Volume 26, Issue 1
  • ISSN: 0002-9637
  • E-ISSN: 1476-1645



A lactating goat with a 74-day-old kid was inoculated with 10 mouse 50% lethal dose (LD) of Powassan virus. No ensuing viremia could be detected, but virus was secreted in the milk on postinoculation days 7 through 15, with a titer of 10 LD/ml on day 12. Neutralizing antibody was found in the serum on days 22 through 36 and in the milk on day 36. The offspring was not inoculated but was allowed to continue feeding on its mother's milk. It developed neutralizing antibody by day 22. Since the kid was past the age when it could resorb antibody from the milk, its serum antibody was evidence of active infection. Neither animal showed any clinical sign of illness. A serum survey of 499 goats in New York State showed that 9 had neutralizing antibodies to Powassan virus. These immune goats came from widely scattered localities, including counties where human cases have been confirmed. The findings suggest the possibility of milk-borne transmission of Powassan virus from goat to man.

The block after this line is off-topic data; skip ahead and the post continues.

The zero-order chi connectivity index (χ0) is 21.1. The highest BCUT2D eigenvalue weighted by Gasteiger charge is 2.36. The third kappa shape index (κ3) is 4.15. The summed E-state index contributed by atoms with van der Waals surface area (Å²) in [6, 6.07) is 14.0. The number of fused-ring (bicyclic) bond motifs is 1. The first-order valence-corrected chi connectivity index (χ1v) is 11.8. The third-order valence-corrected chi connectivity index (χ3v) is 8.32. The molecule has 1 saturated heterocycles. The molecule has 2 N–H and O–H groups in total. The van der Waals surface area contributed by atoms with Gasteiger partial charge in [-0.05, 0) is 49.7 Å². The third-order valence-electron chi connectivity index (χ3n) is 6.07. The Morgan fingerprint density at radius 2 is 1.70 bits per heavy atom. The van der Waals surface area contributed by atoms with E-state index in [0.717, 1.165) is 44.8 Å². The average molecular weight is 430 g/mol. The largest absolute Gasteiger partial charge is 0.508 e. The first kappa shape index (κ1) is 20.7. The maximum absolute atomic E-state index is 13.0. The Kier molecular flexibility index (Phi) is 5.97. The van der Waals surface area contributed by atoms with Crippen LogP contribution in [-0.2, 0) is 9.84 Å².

Article metrics loading...

The graphs shown below represent data from March 2017
Loading full text...

Full text loading...

This is a required field
Please enter a valid email address
Approval was a Success
Invalid data
An Error Occurred
Approval was partially successful, following selected items could not be processed due to error